Not all online scams are initiated through your Internet connection, as scammers are always looking for new, innovative ways to trick victims into putting themselves at risk.
Dubbed the “tech support scam”, “Microsoft technical support scam” or “Windows technical support scam”, this scam is first initiated by a simple telephone call.
Upon answering the call, the victim is told that they are speaking to an IT technician, often (but not always) claiming that they are from [or representing] Microsoft, and that there is a virus (or other form of malware) on the victims computer that urgently needs to be removed.
Whilst the exact ‘script’ of the scam varies, it essentially relies on the victim then being told by the “IT technician” that the malware needs to be removed, and that they need to follow instructions given to them over the phone.
In more comprehensive versions of this scam, the victim is instructed to carry out various commands on their computer that result in a list of files or folders being displayed. Despite being harmless and indeed completely normal files, the scammer tricks the victim by informing them that these files are ‘dangerous’, thus creating an illusion of legitimacy to their scam as well as gaining the trust of their less technically inclined victim.
The end game of the scam is to trick the victim into installing dangerous software onto their computer whilst simultaneously making the victim believe that they are fixing their computer.
If the scam is successful, the victim has installed – or aided in the installation – of malware onto their own machine.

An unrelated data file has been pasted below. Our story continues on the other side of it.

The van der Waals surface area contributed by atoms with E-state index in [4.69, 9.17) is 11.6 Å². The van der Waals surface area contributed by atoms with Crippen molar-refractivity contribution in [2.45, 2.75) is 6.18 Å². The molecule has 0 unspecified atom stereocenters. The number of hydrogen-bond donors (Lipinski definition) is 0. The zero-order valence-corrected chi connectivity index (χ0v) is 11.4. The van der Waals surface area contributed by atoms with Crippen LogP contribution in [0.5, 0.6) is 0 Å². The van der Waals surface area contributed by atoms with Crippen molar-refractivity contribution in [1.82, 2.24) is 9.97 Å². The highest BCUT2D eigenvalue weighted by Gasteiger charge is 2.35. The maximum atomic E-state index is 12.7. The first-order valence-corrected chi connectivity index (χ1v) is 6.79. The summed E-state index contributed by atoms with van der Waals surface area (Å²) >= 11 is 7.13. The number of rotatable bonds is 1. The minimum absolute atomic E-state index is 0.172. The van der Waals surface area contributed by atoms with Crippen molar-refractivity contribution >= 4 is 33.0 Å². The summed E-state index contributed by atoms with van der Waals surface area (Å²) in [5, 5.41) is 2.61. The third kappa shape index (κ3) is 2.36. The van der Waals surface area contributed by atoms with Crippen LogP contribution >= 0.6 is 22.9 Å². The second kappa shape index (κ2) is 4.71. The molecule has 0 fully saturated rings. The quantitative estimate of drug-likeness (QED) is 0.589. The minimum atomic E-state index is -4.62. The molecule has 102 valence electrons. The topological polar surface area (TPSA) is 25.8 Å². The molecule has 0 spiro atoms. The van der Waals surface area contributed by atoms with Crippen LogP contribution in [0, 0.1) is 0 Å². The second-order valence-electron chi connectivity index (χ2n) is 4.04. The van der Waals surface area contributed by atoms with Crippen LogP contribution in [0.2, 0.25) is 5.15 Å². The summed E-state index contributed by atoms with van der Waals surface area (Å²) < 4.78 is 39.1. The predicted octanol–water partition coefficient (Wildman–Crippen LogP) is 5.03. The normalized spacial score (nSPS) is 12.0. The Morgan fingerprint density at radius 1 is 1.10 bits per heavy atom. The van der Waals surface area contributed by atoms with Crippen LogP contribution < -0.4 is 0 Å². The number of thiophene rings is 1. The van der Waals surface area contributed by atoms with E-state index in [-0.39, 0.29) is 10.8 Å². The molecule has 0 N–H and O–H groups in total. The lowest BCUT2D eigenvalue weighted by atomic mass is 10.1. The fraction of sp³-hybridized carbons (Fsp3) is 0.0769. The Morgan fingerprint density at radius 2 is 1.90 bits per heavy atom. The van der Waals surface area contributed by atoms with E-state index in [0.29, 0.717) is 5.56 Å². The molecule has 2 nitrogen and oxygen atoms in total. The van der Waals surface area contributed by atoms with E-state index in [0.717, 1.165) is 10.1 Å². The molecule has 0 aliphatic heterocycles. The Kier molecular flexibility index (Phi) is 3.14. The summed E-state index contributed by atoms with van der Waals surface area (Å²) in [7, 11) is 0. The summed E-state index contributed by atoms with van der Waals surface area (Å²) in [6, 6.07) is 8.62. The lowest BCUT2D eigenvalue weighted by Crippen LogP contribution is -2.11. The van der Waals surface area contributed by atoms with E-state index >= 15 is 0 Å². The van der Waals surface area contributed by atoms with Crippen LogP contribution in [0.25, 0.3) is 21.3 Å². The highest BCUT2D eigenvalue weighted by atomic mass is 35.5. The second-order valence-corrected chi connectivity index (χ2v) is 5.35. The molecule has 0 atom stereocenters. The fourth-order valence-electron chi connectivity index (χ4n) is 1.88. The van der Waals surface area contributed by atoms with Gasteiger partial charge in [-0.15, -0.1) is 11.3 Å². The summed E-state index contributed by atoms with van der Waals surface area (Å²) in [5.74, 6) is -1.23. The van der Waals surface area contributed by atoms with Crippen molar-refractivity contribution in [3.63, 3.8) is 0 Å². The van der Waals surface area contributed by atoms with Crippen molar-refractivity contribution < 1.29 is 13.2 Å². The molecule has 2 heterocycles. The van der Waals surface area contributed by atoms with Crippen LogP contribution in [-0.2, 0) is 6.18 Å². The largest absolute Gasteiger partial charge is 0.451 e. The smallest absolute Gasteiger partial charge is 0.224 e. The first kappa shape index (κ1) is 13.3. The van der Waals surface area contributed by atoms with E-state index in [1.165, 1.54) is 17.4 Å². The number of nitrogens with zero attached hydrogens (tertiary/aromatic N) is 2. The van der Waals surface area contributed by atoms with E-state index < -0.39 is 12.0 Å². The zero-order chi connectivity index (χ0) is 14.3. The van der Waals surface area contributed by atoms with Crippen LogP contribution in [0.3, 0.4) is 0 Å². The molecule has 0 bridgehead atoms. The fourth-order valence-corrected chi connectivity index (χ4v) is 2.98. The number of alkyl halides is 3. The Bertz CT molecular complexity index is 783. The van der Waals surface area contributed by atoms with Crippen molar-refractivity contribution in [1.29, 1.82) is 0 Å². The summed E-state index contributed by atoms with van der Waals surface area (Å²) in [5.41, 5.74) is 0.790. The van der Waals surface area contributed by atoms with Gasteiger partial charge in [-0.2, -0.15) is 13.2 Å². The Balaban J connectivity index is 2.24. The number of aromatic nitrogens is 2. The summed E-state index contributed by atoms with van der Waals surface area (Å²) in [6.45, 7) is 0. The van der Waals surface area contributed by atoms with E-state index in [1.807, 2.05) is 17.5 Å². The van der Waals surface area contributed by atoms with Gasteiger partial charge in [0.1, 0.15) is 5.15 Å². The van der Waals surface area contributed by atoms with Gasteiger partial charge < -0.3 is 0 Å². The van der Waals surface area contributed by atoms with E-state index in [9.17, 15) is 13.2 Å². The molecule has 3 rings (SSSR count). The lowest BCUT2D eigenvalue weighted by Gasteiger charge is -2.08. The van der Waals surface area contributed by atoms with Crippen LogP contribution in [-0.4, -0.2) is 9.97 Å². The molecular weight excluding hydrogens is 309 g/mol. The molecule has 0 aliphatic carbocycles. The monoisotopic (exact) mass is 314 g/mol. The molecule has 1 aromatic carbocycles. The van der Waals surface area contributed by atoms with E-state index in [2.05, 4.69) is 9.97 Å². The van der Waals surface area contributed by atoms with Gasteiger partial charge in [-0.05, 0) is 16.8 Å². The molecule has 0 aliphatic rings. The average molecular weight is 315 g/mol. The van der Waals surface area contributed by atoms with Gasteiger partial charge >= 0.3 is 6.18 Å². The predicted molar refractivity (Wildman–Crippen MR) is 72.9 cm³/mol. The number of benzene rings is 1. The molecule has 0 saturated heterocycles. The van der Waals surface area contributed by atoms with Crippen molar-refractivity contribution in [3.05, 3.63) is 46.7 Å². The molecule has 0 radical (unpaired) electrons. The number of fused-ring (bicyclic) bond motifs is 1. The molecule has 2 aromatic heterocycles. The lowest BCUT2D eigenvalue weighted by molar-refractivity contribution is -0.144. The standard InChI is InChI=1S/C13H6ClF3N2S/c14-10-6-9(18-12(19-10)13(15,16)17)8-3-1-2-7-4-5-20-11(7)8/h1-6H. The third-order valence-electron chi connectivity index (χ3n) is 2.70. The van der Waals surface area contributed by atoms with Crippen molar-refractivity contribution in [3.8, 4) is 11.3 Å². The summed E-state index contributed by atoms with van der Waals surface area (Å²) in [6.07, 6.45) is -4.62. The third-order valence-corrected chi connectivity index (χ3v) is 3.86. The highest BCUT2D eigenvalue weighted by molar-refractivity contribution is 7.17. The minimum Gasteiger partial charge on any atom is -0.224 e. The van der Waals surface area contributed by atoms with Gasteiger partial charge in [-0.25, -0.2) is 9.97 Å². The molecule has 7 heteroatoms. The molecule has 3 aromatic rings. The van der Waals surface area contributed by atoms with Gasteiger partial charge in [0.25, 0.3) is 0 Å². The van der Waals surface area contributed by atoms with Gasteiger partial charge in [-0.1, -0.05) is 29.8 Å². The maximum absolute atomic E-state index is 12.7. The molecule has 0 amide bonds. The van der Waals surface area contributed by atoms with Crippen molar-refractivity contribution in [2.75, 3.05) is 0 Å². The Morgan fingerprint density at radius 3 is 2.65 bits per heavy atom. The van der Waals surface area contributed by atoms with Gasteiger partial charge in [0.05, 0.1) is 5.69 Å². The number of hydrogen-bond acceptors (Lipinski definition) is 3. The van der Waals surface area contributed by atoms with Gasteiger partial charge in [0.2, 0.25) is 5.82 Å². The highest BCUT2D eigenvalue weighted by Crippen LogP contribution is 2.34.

At this point any number of different scams can begin. The malware can be used to trick the victim into handing over sensitive information like online banking information, it can be used to spy on the victims activities, it can encrypt their personal files and demand a ransom to get them back, or it can be used to help the scammer control the victims computer by turning it into what is known as a “drone” on a botnet (a network of infected computers.)
Alternatively if could pose as legitimate antivirus software to lure victims into paying for “premium support” by reporting false threats.
How to avoid technical support scams…
Microsoft or other software companies are extremely unlikely to call you out of the blue, and as such any unsoliticed calls should be treated with extreme caution.
Don’t trust any unexpected call that seems to take on this template and certainly never comply with anyone you don;t trust that wants you to carry out instructions on your computer. And as always, if in doubt, get help from someone in the know.
Also, remember to keep your computer safe from infection, you need up-to-date, quality security software installed.